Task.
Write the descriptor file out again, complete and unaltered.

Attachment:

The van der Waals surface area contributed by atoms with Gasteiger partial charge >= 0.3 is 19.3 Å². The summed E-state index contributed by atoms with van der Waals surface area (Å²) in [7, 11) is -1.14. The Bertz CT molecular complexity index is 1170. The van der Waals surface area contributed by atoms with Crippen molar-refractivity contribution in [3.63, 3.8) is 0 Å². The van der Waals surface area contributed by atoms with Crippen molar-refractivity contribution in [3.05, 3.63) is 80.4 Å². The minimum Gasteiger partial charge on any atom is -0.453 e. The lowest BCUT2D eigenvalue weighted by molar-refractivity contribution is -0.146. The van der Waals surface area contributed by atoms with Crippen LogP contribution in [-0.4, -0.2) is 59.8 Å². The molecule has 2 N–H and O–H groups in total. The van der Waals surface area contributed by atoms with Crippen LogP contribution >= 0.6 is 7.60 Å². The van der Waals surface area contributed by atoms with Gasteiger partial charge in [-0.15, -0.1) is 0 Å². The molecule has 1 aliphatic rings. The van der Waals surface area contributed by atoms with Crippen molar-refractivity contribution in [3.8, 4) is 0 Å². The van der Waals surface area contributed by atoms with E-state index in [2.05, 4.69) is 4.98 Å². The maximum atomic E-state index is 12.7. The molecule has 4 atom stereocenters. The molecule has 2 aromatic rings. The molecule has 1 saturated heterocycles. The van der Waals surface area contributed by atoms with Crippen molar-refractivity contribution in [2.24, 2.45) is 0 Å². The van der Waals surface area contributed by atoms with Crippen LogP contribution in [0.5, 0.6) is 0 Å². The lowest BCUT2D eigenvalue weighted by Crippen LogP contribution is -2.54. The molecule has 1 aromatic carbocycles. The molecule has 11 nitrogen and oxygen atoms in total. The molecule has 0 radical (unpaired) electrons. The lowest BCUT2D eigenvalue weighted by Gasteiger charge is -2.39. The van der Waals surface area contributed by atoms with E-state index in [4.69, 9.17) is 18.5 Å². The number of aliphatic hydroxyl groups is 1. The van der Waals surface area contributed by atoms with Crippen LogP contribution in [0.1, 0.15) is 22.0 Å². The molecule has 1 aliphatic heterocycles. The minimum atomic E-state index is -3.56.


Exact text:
The van der Waals surface area contributed by atoms with Gasteiger partial charge >= 0.3 is 19.3 Å². The summed E-state index contributed by atoms with van der Waals surface area (Å²) in [7, 11) is -1.14. The Bertz CT molecular complexity index is 1170. The van der Waals surface area contributed by atoms with Crippen molar-refractivity contribution in [3.63, 3.8) is 0 Å². The van der Waals surface area contributed by atoms with Crippen molar-refractivity contribution in [3.05, 3.63) is 80.4 Å². The minimum Gasteiger partial charge on any atom is -0.453 e. The lowest BCUT2D eigenvalue weighted by molar-refractivity contribution is -0.146. The van der Waals surface area contributed by atoms with Crippen LogP contribution in [-0.4, -0.2) is 59.8 Å². The molecule has 2 N–H and O–H groups in total. The van der Waals surface area contributed by atoms with Crippen LogP contribution >= 0.6 is 7.60 Å². The van der Waals surface area contributed by atoms with Gasteiger partial charge in [-0.15, -0.1) is 0 Å². The molecule has 1 aliphatic rings. The van der Waals surface area contributed by atoms with Crippen molar-refractivity contribution in [3.8, 4) is 0 Å². The van der Waals surface area contributed by atoms with E-state index in [2.05, 4.69) is 4.98 Å². The maximum atomic E-state index is 12.7. The molecule has 4 atom stereocenters. The molecule has 2 aromatic rings. The molecule has 1 saturated heterocycles. The van der Waals surface area contributed by atoms with Crippen molar-refractivity contribution in [2.24, 2.45) is 0 Å². The van der Waals surface area contributed by atoms with Crippen LogP contribution in [0.5, 0.6) is 0 Å². The lowest BCUT2D eigenvalue weighted by Crippen LogP contribution is -2.54. The molecule has 1 aromatic carbocycles. The molecule has 11 nitrogen and oxygen atoms in total. The molecule has 0 radical (unpaired) electrons. The lowest BCUT2D eigenvalue weighted by Gasteiger charge is -2.39. The van der Waals surface area contributed by atoms with E-state index in [4.69, 9.17) is 18.5 Å². The number of aliphatic hydroxyl groups is 1. The van der Waals surface area contributed by atoms with Crippen LogP contribution in [0.1, 0.15) is 22.0 Å². The molecule has 1 aliphatic heterocycles. The minimum atomic E-state index is -3.56.